Will the Brazilian currency weaken further ?
The weakness should be temporary. We forecast an appreciation to 3.10 in 12 months in view of good economic prospects and structural reforms.
Since 1 March, the Brazilian currency (real) has depreciated against the US dollar. In recent days, it has weakened from 3.24 to approximately 3.40 (value of one US dollar). This latest episode may be attributable to rising uncertainty over the general election, due in October.
Macroeconomic factors (e.g. interest rates and growth forecasts), have been overshadowed by the upcoming election. With Brazil’s former president, Mr Luiz Inácio Lula da Silva, in prison, and his chances of being a candidate greatly diminished, the centre-right party (PSL) and the centre-left parties (REDE and PDT) can expect to win over undecided voters. However, the final outcome is very uncertain. Recent accusations of political corruption have triggered further discontent among voters that could usher in less-known candidates. Moreover, Lula, though imprisoned and probably, could start campaigning for his party.
On the growth and inflation front, we expect the Brazilian economy to grow by 3% this year, helped by buoyant demand for exports and commodities. Since peaking at 11% in early 2016, inflation has fallen to an historical low of around 2.7%, below the central bank’s target range. The fall in inflation has allowed the central bank of Brazil to cut interest rates that should be a key driver for consumption and investments over the coming quarters. As pointed out by Moody’s last month, low inflation and interest rates are having a positive impact on fiscal accounts and debt dynamics. Medium-term prospects could also improve: we expect the next government to pursue much-needed reforms (especially in pensions), in order to support fiscal consolidation. That said, reforms have been delayed many times. Furthermore the burgeoning government debt, and the large, persistent fiscal budget deficit, must be tackled. However, an improvement in this area will be necessary to offer structural support to the Brazilian currency.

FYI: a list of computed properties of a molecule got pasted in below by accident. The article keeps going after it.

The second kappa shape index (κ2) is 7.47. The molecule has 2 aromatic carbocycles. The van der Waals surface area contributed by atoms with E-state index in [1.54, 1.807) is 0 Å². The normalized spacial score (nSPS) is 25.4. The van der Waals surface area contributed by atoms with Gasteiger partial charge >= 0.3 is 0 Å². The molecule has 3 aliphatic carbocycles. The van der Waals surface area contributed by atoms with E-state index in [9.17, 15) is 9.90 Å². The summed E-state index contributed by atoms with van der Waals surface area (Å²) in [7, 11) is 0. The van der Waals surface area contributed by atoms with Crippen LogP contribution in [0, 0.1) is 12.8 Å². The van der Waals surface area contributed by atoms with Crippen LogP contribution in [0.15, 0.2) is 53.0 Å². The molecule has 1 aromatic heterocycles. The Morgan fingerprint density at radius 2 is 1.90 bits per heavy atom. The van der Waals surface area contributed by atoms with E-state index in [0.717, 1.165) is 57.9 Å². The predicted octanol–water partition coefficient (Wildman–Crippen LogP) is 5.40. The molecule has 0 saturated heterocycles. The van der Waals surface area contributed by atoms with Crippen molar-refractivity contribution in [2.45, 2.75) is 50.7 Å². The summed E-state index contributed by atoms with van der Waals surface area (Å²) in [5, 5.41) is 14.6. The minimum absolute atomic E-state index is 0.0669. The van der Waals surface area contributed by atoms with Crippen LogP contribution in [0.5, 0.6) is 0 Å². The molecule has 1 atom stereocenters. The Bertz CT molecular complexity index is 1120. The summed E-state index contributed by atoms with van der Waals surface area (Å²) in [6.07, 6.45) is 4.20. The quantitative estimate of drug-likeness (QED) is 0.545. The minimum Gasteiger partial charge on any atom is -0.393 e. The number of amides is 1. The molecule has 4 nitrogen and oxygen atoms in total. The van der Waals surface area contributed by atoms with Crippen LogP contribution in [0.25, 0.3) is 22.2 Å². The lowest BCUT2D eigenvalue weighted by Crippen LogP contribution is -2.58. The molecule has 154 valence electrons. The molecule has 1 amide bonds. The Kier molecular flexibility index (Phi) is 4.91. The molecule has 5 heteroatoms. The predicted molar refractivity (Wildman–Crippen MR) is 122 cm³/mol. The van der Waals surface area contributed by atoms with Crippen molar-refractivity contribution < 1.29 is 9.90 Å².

In the short term, we expect the political uncertainty in the run-up to general election to keep the BRL at around 3.25 over the coming 3 months. In the medium term, we forecast the BRL to appreciate to 3.10 in 12 months in view of good macroeconomic prospects and future reforms that the next government are expected to push through, which are likely to shore up public finances and growth.